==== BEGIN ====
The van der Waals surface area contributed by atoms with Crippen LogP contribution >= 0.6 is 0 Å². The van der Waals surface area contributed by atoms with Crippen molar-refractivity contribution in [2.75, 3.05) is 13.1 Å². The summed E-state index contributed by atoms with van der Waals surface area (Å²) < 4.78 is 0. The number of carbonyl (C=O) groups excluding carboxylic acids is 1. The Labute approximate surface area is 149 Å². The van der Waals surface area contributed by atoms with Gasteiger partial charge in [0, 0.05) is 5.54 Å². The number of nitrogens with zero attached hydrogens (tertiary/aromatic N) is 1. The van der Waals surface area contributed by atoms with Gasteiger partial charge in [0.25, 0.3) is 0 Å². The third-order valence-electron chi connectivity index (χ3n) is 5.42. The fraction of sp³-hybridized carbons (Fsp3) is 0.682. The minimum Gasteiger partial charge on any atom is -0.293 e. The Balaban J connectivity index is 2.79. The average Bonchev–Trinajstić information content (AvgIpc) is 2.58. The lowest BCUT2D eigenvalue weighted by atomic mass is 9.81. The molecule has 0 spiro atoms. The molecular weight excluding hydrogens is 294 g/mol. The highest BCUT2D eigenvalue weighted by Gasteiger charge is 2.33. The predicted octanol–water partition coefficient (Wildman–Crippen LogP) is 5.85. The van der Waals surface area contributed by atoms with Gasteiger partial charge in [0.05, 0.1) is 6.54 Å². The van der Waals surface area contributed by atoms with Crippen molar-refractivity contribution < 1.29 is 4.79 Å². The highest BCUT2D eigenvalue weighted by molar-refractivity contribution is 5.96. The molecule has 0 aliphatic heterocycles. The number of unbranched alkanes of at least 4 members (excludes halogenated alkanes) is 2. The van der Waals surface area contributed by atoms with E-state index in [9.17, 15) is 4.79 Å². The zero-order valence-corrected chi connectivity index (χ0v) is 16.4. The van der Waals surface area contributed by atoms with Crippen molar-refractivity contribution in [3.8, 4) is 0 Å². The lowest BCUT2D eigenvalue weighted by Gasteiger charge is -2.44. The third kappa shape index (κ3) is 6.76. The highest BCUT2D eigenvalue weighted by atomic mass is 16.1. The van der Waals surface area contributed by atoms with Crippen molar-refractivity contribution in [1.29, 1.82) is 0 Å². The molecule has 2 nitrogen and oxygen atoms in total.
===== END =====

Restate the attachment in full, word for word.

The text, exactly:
The van der Waals surface area contributed by atoms with Crippen LogP contribution >= 0.6 is 0 Å². The van der Waals surface area contributed by atoms with Crippen molar-refractivity contribution in [2.75, 3.05) is 13.1 Å². The summed E-state index contributed by atoms with van der Waals surface area (Å²) < 4.78 is 0. The number of carbonyl (C=O) groups excluding carboxylic acids is 1. The Labute approximate surface area is 149 Å². The van der Waals surface area contributed by atoms with Gasteiger partial charge in [0, 0.05) is 5.54 Å². The number of nitrogens with zero attached hydrogens (tertiary/aromatic N) is 1. The van der Waals surface area contributed by atoms with Gasteiger partial charge in [0.25, 0.3) is 0 Å². The third-order valence-electron chi connectivity index (χ3n) is 5.42. The fraction of sp³-hybridized carbons (Fsp3) is 0.682. The minimum Gasteiger partial charge on any atom is -0.293 e. The Balaban J connectivity index is 2.79. The average Bonchev–Trinajstić information content (AvgIpc) is 2.58. The lowest BCUT2D eigenvalue weighted by atomic mass is 9.81. The molecule has 0 spiro atoms. The molecular weight excluding hydrogens is 294 g/mol. The highest BCUT2D eigenvalue weighted by Gasteiger charge is 2.33. The predicted octanol–water partition coefficient (Wildman–Crippen LogP) is 5.85. The van der Waals surface area contributed by atoms with Gasteiger partial charge in [0.05, 0.1) is 6.54 Å². The van der Waals surface area contributed by atoms with Crippen molar-refractivity contribution < 1.29 is 4.79 Å². The highest BCUT2D eigenvalue weighted by molar-refractivity contribution is 5.96. The molecule has 0 aliphatic heterocycles. The number of unbranched alkanes of at least 4 members (excludes halogenated alkanes) is 2. The van der Waals surface area contributed by atoms with E-state index in [9.17, 15) is 4.79 Å². The zero-order valence-corrected chi connectivity index (χ0v) is 16.4. The van der Waals surface area contributed by atoms with Crippen molar-refractivity contribution in [3.8, 4) is 0 Å². The lowest BCUT2D eigenvalue weighted by Gasteiger charge is -2.44. The third kappa shape index (κ3) is 6.76. The highest BCUT2D eigenvalue weighted by atomic mass is 16.1. The van der Waals surface area contributed by atoms with Crippen molar-refractivity contribution in [1.29, 1.82) is 0 Å². The molecule has 2 nitrogen and oxygen atoms in total.